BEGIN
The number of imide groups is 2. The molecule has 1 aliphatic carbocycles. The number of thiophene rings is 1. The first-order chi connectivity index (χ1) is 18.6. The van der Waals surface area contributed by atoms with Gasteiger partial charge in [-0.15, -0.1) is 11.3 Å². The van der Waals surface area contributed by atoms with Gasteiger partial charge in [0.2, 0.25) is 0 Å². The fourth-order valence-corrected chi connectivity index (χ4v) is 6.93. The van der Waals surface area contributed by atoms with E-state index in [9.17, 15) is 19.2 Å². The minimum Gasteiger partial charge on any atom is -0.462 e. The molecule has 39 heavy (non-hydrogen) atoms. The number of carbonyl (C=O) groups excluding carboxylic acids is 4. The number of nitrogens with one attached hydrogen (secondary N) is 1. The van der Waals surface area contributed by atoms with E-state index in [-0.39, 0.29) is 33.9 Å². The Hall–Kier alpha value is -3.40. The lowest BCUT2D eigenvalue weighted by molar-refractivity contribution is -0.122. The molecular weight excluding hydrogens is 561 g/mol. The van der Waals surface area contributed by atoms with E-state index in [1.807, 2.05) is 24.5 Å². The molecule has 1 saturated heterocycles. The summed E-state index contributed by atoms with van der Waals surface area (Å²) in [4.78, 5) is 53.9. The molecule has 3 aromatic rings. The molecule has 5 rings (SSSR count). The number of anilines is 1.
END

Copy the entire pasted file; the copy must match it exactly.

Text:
The number of imide groups is 2. The molecule has 1 aliphatic carbocycles. The number of thiophene rings is 1. The first-order chi connectivity index (χ1) is 18.6. The van der Waals surface area contributed by atoms with Gasteiger partial charge in [-0.15, -0.1) is 11.3 Å². The van der Waals surface area contributed by atoms with Gasteiger partial charge in [0.2, 0.25) is 0 Å². The fourth-order valence-corrected chi connectivity index (χ4v) is 6.93. The van der Waals surface area contributed by atoms with E-state index in [9.17, 15) is 19.2 Å². The minimum Gasteiger partial charge on any atom is -0.462 e. The molecule has 39 heavy (non-hydrogen) atoms. The number of carbonyl (C=O) groups excluding carboxylic acids is 4. The number of nitrogens with one attached hydrogen (secondary N) is 1. The van der Waals surface area contributed by atoms with E-state index in [-0.39, 0.29) is 33.9 Å². The Hall–Kier alpha value is -3.40. The lowest BCUT2D eigenvalue weighted by molar-refractivity contribution is -0.122. The molecular weight excluding hydrogens is 561 g/mol. The van der Waals surface area contributed by atoms with E-state index in [1.807, 2.05) is 24.5 Å². The molecule has 1 saturated heterocycles. The summed E-state index contributed by atoms with van der Waals surface area (Å²) in [4.78, 5) is 53.9. The molecule has 3 aromatic rings. The molecule has 5 rings (SSSR count). The number of anilines is 1.